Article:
Besides the foreboded moment Eliot likewise uses antithetical structure in the first chapter “The Burial of the Dead”. Eliot’s deconstructive and contradictory beginning reveals his personal attitude towards the memorization of the past, the necessity of the awakening of “memory and desire”, of the myth, for the present to guarantee their importance for the future:
“April is the cruellest month, breeding
Lilacs out of the dead land, mixing
Memory and desire, stirring […]”
By the use of his voluminous intellect of fixed denotations, Eliot assigns completely new connotations to a high amount of mythological themes and cultural memory. It seems that every line, nearly every word, has thousand dead voices within it.
He refers to his individual memory from the bible story of the disciples to Emmaus; he cites from Greek, Latin, Asian and Oriental culture up to quotations from Charles Baudelaire’s poem collection “Le Fleur du Mal”.
Even though contemporary students realize a cultural memory repertoire of high intellect that could be recited as a helpful guidance to gather the past for the future, Eliot’s use of deconstructive elements is no impromptu cutting of culture, but an appeal for awakening renewal in a wasted land:
“And voices singing out of empty cisterns and exhausted wells.
[…] Shantih, Shantih, Shantih”
2.1 T.S. Eliot towards the aesthetics of memory
In 1923 Eliot expresses in an essay about James Joyce’s “Ulysses” that his use of myths draws a linear parallel between present and antiquity. Further the poet describes Joyce’s novel as mythological method to structure the immense panorama of vanity and anarchy. The arguments in his interpretation about the “Ulysses” could simultaneously be understood as Eliot’s own artistic “method”. Moreover, the author is regarded as mentor, motivator and mouth piece for the time of transition from Victorian tradition to “modern” poetry. Although to draw a strict demarcation line between Eliot and Victorianism would be inappropriate; for his view is the literature of a certain decade also part of an “organic whole”, which should not be regarded as a collection of individual writings. The artist therefore has to come up with a fund of knowledge as fundament to serve Eliot’s ideal of a poet:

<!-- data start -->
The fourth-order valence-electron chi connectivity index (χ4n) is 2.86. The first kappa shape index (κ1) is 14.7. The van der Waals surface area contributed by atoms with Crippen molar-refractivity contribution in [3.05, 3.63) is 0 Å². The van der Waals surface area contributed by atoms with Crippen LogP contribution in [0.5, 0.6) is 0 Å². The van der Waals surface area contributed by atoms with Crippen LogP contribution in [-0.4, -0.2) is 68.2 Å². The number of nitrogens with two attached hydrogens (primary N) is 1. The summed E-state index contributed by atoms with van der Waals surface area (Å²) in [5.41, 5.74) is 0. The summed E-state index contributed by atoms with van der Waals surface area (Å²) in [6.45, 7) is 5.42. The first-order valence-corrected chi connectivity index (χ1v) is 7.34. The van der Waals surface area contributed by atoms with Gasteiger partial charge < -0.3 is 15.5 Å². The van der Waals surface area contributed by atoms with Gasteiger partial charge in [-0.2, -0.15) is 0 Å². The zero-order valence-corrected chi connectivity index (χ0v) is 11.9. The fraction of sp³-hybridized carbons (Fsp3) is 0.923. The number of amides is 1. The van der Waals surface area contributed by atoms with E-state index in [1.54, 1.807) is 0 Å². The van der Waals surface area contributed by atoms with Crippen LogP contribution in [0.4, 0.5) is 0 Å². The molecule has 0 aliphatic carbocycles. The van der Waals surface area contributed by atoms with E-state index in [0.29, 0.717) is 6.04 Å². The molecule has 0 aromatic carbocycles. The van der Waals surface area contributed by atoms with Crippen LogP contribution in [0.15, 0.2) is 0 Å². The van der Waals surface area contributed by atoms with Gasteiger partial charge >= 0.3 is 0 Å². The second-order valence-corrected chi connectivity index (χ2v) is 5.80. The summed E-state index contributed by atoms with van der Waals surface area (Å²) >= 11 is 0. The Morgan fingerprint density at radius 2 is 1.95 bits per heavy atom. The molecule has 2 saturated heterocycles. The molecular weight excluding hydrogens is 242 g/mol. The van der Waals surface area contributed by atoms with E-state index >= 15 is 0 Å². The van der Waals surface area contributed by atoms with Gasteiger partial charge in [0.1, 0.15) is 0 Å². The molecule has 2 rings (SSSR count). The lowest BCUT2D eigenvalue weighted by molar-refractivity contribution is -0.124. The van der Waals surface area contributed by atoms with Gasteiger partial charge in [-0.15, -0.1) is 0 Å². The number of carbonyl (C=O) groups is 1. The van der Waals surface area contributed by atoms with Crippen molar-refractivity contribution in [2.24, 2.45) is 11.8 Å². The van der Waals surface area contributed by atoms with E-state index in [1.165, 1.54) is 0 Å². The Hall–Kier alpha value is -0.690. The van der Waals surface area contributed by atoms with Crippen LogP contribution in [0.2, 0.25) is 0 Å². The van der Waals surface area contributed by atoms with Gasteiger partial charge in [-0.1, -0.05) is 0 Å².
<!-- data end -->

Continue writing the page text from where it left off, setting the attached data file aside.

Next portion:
“Only the man who has so much to give that he can forget himself in his work can afford to collaborate, to exchange, to contribute.” To point out Eliot’s attitude towards memory, especially cultural memory, and his ideals as an artist the interconnection between poetry and life has to be applied. He speaks up for Christianity, because he is likewise a social critic.